The HairMax LaserComb giveaway is now closed. No entries will be accepted.
Acne breakouts can be a frustrating problem, especially when they occur on the chest, back, groin and buttocks. Victor, 24, gets breakouts on his buttocks and wants to put an end to his pimple problem.
Antibacterial wipes, washes and soaps, topical benzoyl peroxide, mild exfoliation and showering after a workout can help prevent and treat mild to moderate cases of acne.
Registered nurse Jamie Sherrill explains that Victor's problem is actually folliculitis, which looks similar to acne but is an inflammation or infection of the hair follicle. The bacteria that cause folliculitis are contagious, and can be spread to other parts of the body as well as other people, especially by sharing towels or shaving tools. Folliculitis can be prevented by cleansing the skin with antibacterial soap and treated with topical and oral antibiotics or laser hair removal.
"If the follicle is dead, then you can't get folliculitis anymore," Jamie says. "It's absolutely a preventative maintenance."
Plastic surgeon Dr. Drew Ordon blogs about acne on the buttocks.
Marie, 25, suffers from a dry, cracked and itchy nose, and despite trying numerous face washes and lotions, she hasn't found a cure.
Pediatrician Dr. Jim Sears explains that dry nostrils are common in the wintertime because of the cool, dry air and shares at-home remedies to treat them.
Scoliosis, or curvature of the spine, affects approximately 6 million people in the United States and is commonly found in children and adolescents during their growth spurt before puberty.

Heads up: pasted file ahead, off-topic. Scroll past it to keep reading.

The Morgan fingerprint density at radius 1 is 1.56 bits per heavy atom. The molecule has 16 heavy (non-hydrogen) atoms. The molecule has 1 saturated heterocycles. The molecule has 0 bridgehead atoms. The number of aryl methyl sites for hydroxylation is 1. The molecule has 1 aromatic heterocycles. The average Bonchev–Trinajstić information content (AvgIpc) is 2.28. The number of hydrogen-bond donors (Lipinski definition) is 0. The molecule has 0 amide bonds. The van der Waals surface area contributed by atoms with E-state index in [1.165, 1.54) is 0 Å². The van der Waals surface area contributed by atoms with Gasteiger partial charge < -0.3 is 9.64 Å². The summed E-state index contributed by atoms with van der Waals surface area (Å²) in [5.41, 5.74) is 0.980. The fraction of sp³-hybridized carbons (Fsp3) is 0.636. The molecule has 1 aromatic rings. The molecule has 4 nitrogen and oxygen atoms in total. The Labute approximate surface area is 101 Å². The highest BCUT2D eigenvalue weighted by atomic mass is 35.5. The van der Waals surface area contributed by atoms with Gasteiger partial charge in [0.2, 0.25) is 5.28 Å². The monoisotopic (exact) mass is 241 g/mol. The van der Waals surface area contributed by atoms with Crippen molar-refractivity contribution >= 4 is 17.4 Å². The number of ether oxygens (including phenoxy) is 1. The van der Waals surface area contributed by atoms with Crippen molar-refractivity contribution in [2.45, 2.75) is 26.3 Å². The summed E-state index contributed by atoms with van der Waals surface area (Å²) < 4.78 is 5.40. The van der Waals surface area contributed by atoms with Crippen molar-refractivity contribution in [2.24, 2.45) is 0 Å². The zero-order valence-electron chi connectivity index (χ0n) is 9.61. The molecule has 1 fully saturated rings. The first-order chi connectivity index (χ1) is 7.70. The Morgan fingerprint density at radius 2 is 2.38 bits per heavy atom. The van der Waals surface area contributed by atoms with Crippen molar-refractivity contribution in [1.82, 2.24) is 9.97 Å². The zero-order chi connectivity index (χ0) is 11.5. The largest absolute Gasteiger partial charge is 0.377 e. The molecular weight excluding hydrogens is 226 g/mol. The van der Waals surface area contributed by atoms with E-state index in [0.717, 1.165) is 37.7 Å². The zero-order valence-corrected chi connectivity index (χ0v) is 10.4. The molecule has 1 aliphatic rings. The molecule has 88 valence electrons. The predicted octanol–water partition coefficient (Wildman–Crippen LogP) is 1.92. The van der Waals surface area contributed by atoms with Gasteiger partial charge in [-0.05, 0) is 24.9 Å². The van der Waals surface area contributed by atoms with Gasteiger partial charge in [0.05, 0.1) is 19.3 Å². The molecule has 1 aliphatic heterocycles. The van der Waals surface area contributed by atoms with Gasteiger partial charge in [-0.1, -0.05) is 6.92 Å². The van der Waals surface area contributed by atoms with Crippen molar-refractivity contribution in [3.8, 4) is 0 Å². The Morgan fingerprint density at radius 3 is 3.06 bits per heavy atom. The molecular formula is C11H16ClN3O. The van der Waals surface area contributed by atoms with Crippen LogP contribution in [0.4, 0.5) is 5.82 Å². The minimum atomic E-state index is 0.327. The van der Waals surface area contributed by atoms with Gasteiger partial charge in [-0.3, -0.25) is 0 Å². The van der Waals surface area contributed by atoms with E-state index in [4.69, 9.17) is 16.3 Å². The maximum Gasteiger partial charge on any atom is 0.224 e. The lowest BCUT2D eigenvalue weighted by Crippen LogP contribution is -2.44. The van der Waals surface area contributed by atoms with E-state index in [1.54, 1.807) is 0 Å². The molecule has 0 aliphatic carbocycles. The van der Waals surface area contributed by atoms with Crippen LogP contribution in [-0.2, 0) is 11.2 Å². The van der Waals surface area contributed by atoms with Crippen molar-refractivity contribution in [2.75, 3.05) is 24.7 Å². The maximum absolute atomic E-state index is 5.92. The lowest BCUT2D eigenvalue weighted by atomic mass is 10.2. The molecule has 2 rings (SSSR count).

"A lot of times, the parents notice that there is something that is just off," chiropractor Jennifer Jara says. "Whether you're bathing your child or getting your child dressed, you start to notice [something] like one ribcage protruding out more than the other or one shoulder higher. It just looks a little bit off."
Symptoms of scoliosis include an uneven waist, shoulders or hips, as well as back pain and difficulty breathing in more serious cases. Jennifer explains that a brace can be used to help slow down or stop the curving, but not to reverse it. Mild cases can be treated with chiropractic treatment, massage, lasers and foot orthotics. Surgery may be an option for severe cases.
Tracey's 8-year-old daughter, Sarah, was in a sledding accident that resulted in a gash in her eyebrow that required eight stitches to repair. Tracey is concerned about scarring and asks whether the hair will grow back in her daughter's eyebrow.
"The good news is that kids, most of the time, heal great," Dr. Ordon says.
He explains that the hair follicles on the eyebrow will come back and hair should re-grow within a few months. He offers tips to treat scars:
• Use sun block to protect it from the sun and prevent pigmentation changes • Use vitamin C and zinc topically
• Apply fade creams to promote healing
• Don't scratch or pick at the wound
E.R. physician Dr. Travis Stork shares important tips for safe sledding.